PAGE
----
Tag Archives: Cliff swallows

TREE SWALLOW, BARN SWALLOW, OR CLIFF SWALLOW?

Life at the Edge of the Sea – Swallows of Massachusetts

Lovely large flocks of Tree Swallows continue to gather, gracing our shores with their chattering cheery chirping. But these flocks aren’t only comprised of Tree Swallows, often seen in the mix are Barn Swallows, too.Barn Swallow left, female Tree Swallow right

Male Tree Swallows

There are six species of Swallows that breed in Massachusetts and they are Tree, Barn, Cliff, Purple Martin, Northern Rough-winged, and Bank Swallows. Tree Swallows are the most abundant breeders, with Barn Swallows coming in second. Cliff, Northern Rough-winged, Bank, and Barn Swallows are all in decline.Male and female Tree Swallows

Male Tree Swallows wear brilliant iridescent greenish blue feathers, with a sharply defined face mask. The females are a duller brownish, but they too have some blue iridescence in their plumage. Both have white chins and predominantly white breasts.Barn Swallow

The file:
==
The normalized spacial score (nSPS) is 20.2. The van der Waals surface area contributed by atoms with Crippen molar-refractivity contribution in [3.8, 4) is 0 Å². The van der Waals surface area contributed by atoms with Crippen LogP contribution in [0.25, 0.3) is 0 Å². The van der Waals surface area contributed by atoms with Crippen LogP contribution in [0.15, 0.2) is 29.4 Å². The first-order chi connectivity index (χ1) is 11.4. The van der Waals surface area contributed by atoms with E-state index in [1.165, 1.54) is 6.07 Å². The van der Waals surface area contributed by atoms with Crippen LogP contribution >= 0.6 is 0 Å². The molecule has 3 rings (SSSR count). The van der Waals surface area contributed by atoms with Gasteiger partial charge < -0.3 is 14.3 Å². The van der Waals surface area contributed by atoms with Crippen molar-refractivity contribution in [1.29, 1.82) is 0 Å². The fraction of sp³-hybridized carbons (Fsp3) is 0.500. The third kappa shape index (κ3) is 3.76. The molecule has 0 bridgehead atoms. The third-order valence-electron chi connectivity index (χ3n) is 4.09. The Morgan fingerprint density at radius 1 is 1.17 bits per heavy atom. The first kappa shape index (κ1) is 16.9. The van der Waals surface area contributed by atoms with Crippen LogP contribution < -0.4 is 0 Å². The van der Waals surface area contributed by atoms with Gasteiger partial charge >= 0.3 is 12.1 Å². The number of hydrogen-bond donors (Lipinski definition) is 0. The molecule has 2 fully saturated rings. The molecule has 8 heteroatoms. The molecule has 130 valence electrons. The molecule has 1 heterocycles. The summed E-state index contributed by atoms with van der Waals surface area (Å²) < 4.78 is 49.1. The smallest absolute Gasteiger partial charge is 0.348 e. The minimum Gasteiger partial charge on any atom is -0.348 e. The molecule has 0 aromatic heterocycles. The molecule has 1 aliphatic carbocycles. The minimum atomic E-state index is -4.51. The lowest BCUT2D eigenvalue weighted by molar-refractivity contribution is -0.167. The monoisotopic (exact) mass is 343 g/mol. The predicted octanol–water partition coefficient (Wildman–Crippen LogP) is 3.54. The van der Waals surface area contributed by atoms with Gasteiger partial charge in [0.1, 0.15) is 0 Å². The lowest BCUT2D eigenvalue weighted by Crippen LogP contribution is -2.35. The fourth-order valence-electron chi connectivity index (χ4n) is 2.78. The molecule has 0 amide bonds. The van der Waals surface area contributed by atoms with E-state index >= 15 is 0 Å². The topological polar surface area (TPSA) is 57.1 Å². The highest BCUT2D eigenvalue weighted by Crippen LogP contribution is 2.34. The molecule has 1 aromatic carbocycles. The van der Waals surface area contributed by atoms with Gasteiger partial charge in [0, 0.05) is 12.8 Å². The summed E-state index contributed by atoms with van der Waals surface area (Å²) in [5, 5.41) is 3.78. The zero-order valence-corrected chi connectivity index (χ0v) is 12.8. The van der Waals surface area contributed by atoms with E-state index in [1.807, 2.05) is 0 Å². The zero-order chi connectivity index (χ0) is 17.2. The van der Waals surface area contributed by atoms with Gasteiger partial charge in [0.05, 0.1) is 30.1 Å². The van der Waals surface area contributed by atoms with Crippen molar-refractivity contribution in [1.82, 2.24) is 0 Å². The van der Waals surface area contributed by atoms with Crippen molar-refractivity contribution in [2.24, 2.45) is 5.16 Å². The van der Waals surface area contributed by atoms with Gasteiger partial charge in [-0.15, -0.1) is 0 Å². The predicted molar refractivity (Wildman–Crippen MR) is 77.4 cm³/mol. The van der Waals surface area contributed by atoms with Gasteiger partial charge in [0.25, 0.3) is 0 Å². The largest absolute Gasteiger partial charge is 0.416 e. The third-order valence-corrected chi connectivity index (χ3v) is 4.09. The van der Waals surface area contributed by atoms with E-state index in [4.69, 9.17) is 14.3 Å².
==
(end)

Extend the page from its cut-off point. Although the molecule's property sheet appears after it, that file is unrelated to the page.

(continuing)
Male Barn Swallows are a beautiful cobalt blue with rusty red forehead and red feathers below their bills. Their bellies vary from buffy tan to cinnamon colored.

Tree Swallows breed in the wetlands and fields of Cape Ann. Their name comes from the species habit of nesting in tree cavities. Tree Swallows have benefited tremendously from efforts to help save the Eastern Bluebird because they also nest in the nest boxes built specifically for the Bluebirds.

Juvenile Barn Swallow

Barn Swallows build their nest cups from mud and they prefer nesting sites such as the rafters, eaves, and crossbeams of barns, stables, and sheds. They also chose the undersides of wharves and bridges.

Acrobatic aerialists, both Tree and Barn Swallows twist and turn mid-flight to capture a wide variety of insects including flies, butterflies, dragonflies, bees, beetles, and wasps. We on Cape Ann especially love swallows because they eat the dreaded Greenhead.